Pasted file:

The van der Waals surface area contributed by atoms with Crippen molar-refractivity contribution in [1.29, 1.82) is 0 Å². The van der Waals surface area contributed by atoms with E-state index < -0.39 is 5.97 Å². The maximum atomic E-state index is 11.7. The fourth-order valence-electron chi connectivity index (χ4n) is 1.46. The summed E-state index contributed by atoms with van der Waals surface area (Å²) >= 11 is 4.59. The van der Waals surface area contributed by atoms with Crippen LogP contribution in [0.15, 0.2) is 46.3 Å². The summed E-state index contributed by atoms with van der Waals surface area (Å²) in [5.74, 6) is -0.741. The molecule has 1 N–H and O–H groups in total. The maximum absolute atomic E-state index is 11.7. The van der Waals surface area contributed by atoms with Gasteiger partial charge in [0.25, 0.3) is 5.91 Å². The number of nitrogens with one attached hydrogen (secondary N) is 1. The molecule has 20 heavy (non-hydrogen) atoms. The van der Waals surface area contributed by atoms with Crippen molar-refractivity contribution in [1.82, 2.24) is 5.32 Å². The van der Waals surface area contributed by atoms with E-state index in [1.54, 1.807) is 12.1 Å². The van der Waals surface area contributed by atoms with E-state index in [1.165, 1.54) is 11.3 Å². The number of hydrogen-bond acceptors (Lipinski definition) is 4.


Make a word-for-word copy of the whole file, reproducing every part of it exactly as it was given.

The van der Waals surface area contributed by atoms with Crippen molar-refractivity contribution in [1.29, 1.82) is 0 Å². The van der Waals surface area contributed by atoms with E-state index < -0.39 is 5.97 Å². The maximum atomic E-state index is 11.7. The fourth-order valence-electron chi connectivity index (χ4n) is 1.46. The summed E-state index contributed by atoms with van der Waals surface area (Å²) >= 11 is 4.59. The van der Waals surface area contributed by atoms with Crippen LogP contribution in [0.15, 0.2) is 46.3 Å². The summed E-state index contributed by atoms with van der Waals surface area (Å²) in [5.74, 6) is -0.741. The molecule has 1 N–H and O–H groups in total. The maximum absolute atomic E-state index is 11.7. The van der Waals surface area contributed by atoms with Gasteiger partial charge in [0.25, 0.3) is 5.91 Å². The number of nitrogens with one attached hydrogen (secondary N) is 1. The molecule has 20 heavy (non-hydrogen) atoms. The van der Waals surface area contributed by atoms with Crippen molar-refractivity contribution in [1.82, 2.24) is 5.32 Å². The van der Waals surface area contributed by atoms with E-state index in [1.54, 1.807) is 12.1 Å². The van der Waals surface area contributed by atoms with E-state index in [1.165, 1.54) is 11.3 Å². The number of hydrogen-bond acceptors (Lipinski definition) is 4.